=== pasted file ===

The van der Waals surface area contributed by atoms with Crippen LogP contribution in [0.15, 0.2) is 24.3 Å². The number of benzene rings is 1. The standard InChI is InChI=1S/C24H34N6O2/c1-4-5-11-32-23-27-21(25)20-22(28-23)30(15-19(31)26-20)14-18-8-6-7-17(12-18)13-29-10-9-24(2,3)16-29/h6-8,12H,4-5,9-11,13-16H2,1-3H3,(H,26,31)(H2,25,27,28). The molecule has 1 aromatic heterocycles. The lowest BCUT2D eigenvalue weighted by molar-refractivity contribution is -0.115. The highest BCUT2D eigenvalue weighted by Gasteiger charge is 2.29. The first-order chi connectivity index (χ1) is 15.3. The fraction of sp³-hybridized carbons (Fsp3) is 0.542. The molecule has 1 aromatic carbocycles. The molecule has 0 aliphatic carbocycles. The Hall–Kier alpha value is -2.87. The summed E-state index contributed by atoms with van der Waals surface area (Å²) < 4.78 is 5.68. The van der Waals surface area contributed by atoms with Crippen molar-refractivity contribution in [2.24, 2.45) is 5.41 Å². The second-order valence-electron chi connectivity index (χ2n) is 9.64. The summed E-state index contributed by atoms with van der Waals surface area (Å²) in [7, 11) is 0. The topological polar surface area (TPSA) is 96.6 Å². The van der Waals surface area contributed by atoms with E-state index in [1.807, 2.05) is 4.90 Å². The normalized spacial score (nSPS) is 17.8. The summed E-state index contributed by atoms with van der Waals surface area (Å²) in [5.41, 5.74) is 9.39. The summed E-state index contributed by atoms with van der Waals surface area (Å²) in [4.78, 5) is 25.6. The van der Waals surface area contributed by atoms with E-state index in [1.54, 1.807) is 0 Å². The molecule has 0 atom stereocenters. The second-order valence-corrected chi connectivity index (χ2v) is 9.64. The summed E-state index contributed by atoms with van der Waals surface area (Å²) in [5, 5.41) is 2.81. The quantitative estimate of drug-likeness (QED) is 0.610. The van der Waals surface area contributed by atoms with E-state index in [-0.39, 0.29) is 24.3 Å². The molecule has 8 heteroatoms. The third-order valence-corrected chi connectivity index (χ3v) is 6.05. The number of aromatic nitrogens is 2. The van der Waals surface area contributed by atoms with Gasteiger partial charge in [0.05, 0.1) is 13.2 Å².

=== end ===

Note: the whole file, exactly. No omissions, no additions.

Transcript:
The van der Waals surface area contributed by atoms with Crippen LogP contribution in [0.15, 0.2) is 24.3 Å². The number of benzene rings is 1. The standard InChI is InChI=1S/C24H34N6O2/c1-4-5-11-32-23-27-21(25)20-22(28-23)30(15-19(31)26-20)14-18-8-6-7-17(12-18)13-29-10-9-24(2,3)16-29/h6-8,12H,4-5,9-11,13-16H2,1-3H3,(H,26,31)(H2,25,27,28). The molecule has 1 aromatic heterocycles. The lowest BCUT2D eigenvalue weighted by molar-refractivity contribution is -0.115. The highest BCUT2D eigenvalue weighted by Gasteiger charge is 2.29. The first-order chi connectivity index (χ1) is 15.3. The fraction of sp³-hybridized carbons (Fsp3) is 0.542. The molecule has 1 aromatic carbocycles. The molecule has 0 aliphatic carbocycles. The Hall–Kier alpha value is -2.87. The summed E-state index contributed by atoms with van der Waals surface area (Å²) < 4.78 is 5.68. The van der Waals surface area contributed by atoms with Crippen molar-refractivity contribution in [2.24, 2.45) is 5.41 Å². The second-order valence-electron chi connectivity index (χ2n) is 9.64. The summed E-state index contributed by atoms with van der Waals surface area (Å²) in [7, 11) is 0. The topological polar surface area (TPSA) is 96.6 Å². The van der Waals surface area contributed by atoms with E-state index in [1.807, 2.05) is 4.90 Å². The normalized spacial score (nSPS) is 17.8. The summed E-state index contributed by atoms with van der Waals surface area (Å²) in [5.41, 5.74) is 9.39. The summed E-state index contributed by atoms with van der Waals surface area (Å²) in [4.78, 5) is 25.6. The van der Waals surface area contributed by atoms with E-state index in [1.54, 1.807) is 0 Å². The molecule has 0 atom stereocenters. The second-order valence-corrected chi connectivity index (χ2v) is 9.64. The summed E-state index contributed by atoms with van der Waals surface area (Å²) in [5, 5.41) is 2.81. The quantitative estimate of drug-likeness (QED) is 0.610. The van der Waals surface area contributed by atoms with E-state index in [-0.39, 0.29) is 24.3 Å². The molecule has 8 heteroatoms. The third-order valence-corrected chi connectivity index (χ3v) is 6.05. The number of aromatic nitrogens is 2. The van der Waals surface area contributed by atoms with Gasteiger partial charge in [0.05, 0.1) is 13.2 Å².